• Reply

      Maddie964

      Interesting thought. I think you’re correct that there will be “inventions” that will come out of necessity – high-rise farming, global warming, etc – but I think this will be more in terms of the fabrics used than the silhouettes created.

  4. Reply

    Janice

    I don’t care about fashion trends, really. I stick to a look that flatters my style/figure, try to be as consistent as possible, and then work it. Right now I’ve gotten back into vintage so I suppose I’m more than 50 years behind on trends.

  5. Reply

    the Garment Farmer

    It has been said, there is nothing new under the sun. And I believe it is soooo true. For thousands of years, great writers have taken old stories and rewritten them with their own personal style and twists–heavily borrowing plot and characters. It’s all copying and “modernizing,” to make something only relatively “new.”

  6. Reply

    Daughter Fish

    Funny, this week I spent an afternoon on a college campus where my husband is now teaching. I quickly realized that the styles all of the girls were wearing would pretty much fit in on my college campus 15 years ago! I think there’s a perennial style on certain liberal arts campusesβ€”60’s broom skirts and flowing Indian shirts, etc.β€”but even the more “on trend” girls were wearing things basically pulled from the late ’90’s….and maybe pulled from sometime before that. I think we’re always just recycling old things. What makes it interesting, like the Garment Farmer notes, is when you can do it in an interesting/innovative way:)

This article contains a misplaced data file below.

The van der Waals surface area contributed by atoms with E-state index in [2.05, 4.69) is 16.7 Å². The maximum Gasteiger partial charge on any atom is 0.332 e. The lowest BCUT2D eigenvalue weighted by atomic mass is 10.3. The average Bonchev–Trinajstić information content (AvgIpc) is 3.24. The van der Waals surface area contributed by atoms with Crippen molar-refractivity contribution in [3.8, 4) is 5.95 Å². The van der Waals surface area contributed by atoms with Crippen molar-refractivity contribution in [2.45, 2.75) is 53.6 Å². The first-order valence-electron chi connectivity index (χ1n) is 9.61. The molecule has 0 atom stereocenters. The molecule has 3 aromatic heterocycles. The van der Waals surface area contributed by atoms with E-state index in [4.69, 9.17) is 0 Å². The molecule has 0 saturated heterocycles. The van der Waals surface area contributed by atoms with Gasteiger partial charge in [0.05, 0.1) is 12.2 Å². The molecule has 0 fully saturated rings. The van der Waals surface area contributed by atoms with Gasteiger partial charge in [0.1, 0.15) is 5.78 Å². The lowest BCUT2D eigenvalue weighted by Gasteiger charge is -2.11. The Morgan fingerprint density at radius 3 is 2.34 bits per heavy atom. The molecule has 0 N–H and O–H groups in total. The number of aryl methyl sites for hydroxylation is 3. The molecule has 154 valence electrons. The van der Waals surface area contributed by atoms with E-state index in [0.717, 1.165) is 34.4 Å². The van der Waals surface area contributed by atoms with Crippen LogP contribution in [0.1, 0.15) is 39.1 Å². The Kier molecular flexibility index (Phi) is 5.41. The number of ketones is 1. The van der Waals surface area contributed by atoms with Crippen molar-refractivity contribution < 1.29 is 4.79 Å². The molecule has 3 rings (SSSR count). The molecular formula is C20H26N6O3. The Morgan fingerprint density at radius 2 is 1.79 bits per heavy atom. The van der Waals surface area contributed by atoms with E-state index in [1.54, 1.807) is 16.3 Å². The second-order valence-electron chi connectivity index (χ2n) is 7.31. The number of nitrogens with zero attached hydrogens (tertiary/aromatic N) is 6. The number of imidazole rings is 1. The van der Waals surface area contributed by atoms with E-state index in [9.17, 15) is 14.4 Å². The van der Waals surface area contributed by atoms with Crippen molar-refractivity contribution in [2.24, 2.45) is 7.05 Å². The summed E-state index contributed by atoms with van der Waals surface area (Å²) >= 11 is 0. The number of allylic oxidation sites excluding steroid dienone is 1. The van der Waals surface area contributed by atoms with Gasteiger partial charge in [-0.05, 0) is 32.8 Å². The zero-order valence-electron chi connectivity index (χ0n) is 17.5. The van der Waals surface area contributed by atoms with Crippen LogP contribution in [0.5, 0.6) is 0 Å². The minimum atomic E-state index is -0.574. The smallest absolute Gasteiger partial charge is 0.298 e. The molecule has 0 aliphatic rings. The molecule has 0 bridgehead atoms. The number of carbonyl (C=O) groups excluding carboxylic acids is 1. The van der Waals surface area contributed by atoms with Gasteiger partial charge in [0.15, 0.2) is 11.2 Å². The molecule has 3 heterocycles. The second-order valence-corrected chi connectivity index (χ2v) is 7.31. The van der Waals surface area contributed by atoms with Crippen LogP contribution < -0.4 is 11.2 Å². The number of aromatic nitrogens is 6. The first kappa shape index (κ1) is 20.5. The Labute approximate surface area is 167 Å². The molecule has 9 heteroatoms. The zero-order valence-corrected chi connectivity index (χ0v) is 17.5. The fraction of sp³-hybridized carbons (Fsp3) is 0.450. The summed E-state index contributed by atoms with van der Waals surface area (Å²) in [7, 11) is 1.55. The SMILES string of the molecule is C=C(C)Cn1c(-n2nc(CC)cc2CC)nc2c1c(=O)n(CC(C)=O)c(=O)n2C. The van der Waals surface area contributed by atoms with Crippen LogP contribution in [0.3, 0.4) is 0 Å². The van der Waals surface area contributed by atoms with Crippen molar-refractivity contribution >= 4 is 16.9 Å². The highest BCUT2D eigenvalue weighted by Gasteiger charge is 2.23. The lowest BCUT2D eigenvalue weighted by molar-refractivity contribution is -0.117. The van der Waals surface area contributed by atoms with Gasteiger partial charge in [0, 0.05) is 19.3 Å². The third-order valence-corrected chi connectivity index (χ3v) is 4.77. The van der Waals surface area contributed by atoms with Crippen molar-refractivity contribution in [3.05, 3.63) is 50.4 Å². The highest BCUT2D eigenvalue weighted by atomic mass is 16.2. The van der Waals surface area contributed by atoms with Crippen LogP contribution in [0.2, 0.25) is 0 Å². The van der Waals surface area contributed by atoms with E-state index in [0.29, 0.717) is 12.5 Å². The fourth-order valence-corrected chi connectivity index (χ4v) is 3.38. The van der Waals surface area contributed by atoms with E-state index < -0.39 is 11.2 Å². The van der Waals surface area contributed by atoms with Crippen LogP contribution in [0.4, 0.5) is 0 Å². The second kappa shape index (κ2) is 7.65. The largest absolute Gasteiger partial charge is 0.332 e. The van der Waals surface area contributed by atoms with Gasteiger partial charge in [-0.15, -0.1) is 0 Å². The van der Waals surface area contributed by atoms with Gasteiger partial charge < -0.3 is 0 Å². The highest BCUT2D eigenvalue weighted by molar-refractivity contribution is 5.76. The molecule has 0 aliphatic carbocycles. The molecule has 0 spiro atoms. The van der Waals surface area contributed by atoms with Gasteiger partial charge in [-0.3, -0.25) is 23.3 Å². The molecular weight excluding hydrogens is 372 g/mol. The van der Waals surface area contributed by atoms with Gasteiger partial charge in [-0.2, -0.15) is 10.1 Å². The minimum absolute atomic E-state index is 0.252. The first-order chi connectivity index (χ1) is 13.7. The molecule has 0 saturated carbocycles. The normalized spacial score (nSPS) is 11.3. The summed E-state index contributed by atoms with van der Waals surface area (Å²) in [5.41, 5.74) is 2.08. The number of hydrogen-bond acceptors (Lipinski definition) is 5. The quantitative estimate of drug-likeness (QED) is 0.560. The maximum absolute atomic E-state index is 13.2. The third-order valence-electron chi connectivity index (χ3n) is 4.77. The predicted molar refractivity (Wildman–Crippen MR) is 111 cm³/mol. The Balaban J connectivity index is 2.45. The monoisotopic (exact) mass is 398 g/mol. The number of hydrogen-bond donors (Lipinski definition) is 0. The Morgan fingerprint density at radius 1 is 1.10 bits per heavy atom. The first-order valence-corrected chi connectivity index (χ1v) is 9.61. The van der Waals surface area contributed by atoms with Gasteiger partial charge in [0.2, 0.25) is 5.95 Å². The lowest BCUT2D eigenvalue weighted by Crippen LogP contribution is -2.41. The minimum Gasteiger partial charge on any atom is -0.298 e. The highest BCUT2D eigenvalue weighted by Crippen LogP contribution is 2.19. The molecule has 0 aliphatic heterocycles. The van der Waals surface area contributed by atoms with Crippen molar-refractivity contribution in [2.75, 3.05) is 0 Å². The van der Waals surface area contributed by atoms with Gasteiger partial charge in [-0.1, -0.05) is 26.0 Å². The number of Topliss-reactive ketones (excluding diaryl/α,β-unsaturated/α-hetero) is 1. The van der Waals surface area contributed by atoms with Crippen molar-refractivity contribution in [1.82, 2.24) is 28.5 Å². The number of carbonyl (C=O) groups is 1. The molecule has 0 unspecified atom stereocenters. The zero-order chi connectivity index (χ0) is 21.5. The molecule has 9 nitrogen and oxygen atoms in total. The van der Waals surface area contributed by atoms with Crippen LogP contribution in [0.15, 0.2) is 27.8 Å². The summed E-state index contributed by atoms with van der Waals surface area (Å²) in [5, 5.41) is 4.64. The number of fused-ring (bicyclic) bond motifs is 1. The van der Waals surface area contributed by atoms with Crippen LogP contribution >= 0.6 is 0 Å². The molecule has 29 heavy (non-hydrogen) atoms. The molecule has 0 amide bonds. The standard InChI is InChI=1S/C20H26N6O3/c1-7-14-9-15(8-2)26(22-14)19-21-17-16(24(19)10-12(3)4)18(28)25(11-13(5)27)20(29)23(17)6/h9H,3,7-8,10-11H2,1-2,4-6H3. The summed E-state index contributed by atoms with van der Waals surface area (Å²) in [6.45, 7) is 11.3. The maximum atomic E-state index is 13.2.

7. Reply

    Rachel

    This is funny. I think there are parts of the 80’s that always seem to get repeated, and now more so the early 90’s. I also love that you say ‘hot shit’ because I say it too and if you really think about the statement.. it makes me laugh. Have a nice weekend lady! XO, R

  8. Reply

    mmflanigan